Add Tree Branches in a Strategic Manner

Once heat is generated, position a couple fuel-wood branches that are thicker than the other wood you are using for the fire across the top.  Splits will also suffice as long as ample heat is generated.  Be sure to position these tree branches fairly close to one another while leaving slight gaps so enough oxygen can move through to keep the fire going.   

Balance is Essential to Starting and Maintaining Your Fire

If you succeed in starting your campsite fire, your focus will then shift to maintaining it.  Balance is necessary for keeping the fire lit.  There must be balance in the sense that the logs are not placed too close to one another.  The last thing you want is for the logs to be too close to one another, resulting in insufficient oxygen.  However, if the logs are too far apart from one another, they will not generate the heat nor intensity necessary for the fire to be maintained.  Furthermore, balance must be achieved in terms of the fuel.  If the fire is restocked too frequently, it will essentially be starved. 

Poking and Prodding Might Backfire (Pun Intended)

The challenge of maintaining a campsite fire partially lies in achieving a balance between paying too much attention to the fire and too little.  So don’t fall into the trap of prodding and poking the fire over and over again after it is lit.  Such adjustments might actually sabotage the fire in spite of your good intentions.  Resist the impulse to constantly adjust the fire after you get it lit, allow the heat, fuel and oxygen to work their magic without significant interference and you will receive ample warmth in the hours ahead.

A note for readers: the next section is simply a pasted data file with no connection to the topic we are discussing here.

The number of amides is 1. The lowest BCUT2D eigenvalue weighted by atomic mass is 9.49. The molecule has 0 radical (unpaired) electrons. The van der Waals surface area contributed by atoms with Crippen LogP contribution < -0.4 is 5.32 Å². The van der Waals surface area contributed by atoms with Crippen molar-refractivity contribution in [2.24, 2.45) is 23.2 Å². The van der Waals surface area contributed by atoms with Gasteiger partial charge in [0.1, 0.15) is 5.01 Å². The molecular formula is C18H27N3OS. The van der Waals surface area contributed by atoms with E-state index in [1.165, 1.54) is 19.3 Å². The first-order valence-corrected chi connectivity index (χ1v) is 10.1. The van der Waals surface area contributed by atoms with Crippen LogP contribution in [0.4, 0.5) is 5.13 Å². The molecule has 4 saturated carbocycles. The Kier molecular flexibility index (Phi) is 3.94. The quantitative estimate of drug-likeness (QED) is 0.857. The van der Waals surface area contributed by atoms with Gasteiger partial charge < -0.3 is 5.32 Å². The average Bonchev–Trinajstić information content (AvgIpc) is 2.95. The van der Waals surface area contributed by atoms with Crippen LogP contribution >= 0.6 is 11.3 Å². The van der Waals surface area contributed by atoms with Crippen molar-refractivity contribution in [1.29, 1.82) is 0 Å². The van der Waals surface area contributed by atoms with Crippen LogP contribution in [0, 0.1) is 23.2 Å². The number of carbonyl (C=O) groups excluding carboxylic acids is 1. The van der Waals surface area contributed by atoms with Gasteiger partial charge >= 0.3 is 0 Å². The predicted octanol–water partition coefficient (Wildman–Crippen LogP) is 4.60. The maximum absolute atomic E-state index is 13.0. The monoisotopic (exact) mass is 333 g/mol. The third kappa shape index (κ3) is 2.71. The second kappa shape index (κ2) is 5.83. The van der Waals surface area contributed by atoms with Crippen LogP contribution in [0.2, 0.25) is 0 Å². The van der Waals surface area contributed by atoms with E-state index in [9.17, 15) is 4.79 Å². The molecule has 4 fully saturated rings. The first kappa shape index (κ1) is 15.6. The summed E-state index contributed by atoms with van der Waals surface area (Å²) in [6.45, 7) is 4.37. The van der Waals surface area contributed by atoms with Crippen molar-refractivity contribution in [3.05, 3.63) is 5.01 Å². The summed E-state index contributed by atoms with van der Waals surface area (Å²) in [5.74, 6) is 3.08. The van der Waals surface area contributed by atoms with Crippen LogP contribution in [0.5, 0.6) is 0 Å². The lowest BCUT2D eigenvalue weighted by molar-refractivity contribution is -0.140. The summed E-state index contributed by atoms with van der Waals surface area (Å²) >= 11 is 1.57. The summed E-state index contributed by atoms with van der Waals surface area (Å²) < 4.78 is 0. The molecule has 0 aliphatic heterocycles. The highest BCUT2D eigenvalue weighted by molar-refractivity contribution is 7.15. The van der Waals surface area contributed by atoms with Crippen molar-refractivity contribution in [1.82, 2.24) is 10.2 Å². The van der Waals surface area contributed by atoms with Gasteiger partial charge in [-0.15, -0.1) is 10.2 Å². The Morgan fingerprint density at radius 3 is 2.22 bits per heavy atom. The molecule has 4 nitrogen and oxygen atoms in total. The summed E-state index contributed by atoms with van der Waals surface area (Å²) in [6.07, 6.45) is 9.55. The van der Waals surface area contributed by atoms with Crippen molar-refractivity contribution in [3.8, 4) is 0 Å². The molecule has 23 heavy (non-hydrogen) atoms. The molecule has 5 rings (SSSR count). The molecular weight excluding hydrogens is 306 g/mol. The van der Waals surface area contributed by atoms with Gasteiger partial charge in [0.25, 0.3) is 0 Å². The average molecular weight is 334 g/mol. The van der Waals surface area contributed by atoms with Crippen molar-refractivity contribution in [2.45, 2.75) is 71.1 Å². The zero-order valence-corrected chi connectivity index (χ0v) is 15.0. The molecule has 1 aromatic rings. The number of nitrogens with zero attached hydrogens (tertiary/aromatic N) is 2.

Do not lose sight of the fact that a fire that becomes independent of its pilot heat has the momentum necessary to continue on its own without significant interference.  When in doubt, leave the burning fire alone to continue on its own.  However, the occasional shifting of the wood used in your campfire will help.  Such strategic shifting knocks away ash that has accumulated along the surface of the wood.  If this ash were to continue to accumulate along the surface, it would eventually pile up to the point that it eliminates combustion and puts out the fire. 

Get a Head Start on the Preheating Process

Most people who succeed in getting a campsite fire going want to continue being proactive instead of watching the fire burn while doing nothing but roasting s'mores, hot dogs or the catch/kill of the day.  You can stay busy and improve the odds of the fire continuing to burn by positioning unburned wood around the perimeter of the fire’s combustion zone.  This preparation is a head start on the wood preheating process.  Such strategic positioning of wood to be added to the fire will prove especially helpful if that wood is wet or moist as the warmth from the fire will start to dry it out, setting the stage for it to burn once added.

Starting a Fire in the Rain is Possible

Contrary to popular opinion, it is possible to start a fire when the skies open up, especially if the rain is light.  It will certainly be helpful to have fire starters available to expedite the starting of the fire.  As an example, QuickSurvive’s Fire Starters light fires quickly, even if it is raining or if the ground is damp.  This material is fully waterproof, safe for cooking and burns for upwards of 10 minutes at more than 750 degrees Fahrenheit.  If you don’t have QuickSurvive Fire Starters to get your fire going when it is raining or when the ground is particularly moist, it still might be possible to start the fire with dryer lint, cotton balls, char-cloth or newspaper.  However, you will need a lighter or matches to get the flames going. 

If you succeed in getting the fire started during the rain, it is imperative that you shield it from the falling droplets.  Ideally, the fire will be built below a tree or an overhang such as a conifer tree with wide branches.  However, there is a chance the flames will reach the foliage above, spreading the fire all the more so be sure to keep the flames under control. 

If the rain is particularly strong, consider stringing up a poncho or a tarp to serve as a makeshift slanted roof that stops the rain from extinguishing the fire as it builds momentum.  It will also help to elevate the fire off the moist ground when it is raining and also after the rainstorm has passed.  This can be accomplished by forming a base of branches stacked crosswise.  Gather dry branches and stage them by the fire prior to putting them on the flame and you will expedite their dehydration.